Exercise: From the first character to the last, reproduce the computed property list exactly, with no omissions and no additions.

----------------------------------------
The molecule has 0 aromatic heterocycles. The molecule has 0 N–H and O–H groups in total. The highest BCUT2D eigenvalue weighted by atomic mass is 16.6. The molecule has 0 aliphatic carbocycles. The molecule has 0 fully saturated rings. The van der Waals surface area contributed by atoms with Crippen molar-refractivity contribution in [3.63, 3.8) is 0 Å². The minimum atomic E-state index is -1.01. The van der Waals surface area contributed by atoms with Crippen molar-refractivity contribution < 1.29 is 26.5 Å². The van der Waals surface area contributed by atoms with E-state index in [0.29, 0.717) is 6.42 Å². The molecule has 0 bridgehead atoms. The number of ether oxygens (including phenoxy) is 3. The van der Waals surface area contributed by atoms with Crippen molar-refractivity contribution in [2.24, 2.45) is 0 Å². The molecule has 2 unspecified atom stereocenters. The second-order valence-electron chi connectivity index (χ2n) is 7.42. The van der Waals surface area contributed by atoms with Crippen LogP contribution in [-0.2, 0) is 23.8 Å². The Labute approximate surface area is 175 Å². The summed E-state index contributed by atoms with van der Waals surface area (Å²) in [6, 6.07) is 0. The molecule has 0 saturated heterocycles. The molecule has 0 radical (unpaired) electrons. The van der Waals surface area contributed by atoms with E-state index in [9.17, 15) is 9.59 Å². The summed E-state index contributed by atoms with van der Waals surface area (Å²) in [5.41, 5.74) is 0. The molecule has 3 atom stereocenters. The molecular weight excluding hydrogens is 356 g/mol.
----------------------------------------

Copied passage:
The molecule has 0 aromatic heterocycles. The molecule has 0 N–H and O–H groups in total. The highest BCUT2D eigenvalue weighted by atomic mass is 16.6. The molecule has 0 aliphatic carbocycles. The molecule has 0 fully saturated rings. The van der Waals surface area contributed by atoms with Crippen molar-refractivity contribution in [3.63, 3.8) is 0 Å². The minimum atomic E-state index is -1.01. The van der Waals surface area contributed by atoms with Crippen molar-refractivity contribution < 1.29 is 26.5 Å². The van der Waals surface area contributed by atoms with E-state index in [0.29, 0.717) is 6.42 Å². The molecule has 0 bridgehead atoms. The number of ether oxygens (including phenoxy) is 3. The van der Waals surface area contributed by atoms with Crippen molar-refractivity contribution in [2.24, 2.45) is 0 Å². The molecule has 2 unspecified atom stereocenters. The second-order valence-electron chi connectivity index (χ2n) is 7.42. The van der Waals surface area contributed by atoms with Crippen LogP contribution in [-0.2, 0) is 23.8 Å². The Labute approximate surface area is 175 Å². The summed E-state index contributed by atoms with van der Waals surface area (Å²) in [6, 6.07) is 0. The molecule has 0 saturated heterocycles. The molecule has 0 radical (unpaired) electrons. The van der Waals surface area contributed by atoms with E-state index in [9.17, 15) is 9.59 Å². The summed E-state index contributed by atoms with van der Waals surface area (Å²) in [5.41, 5.74) is 0. The molecule has 3 atom stereocenters. The molecular weight excluding hydrogens is 356 g/mol.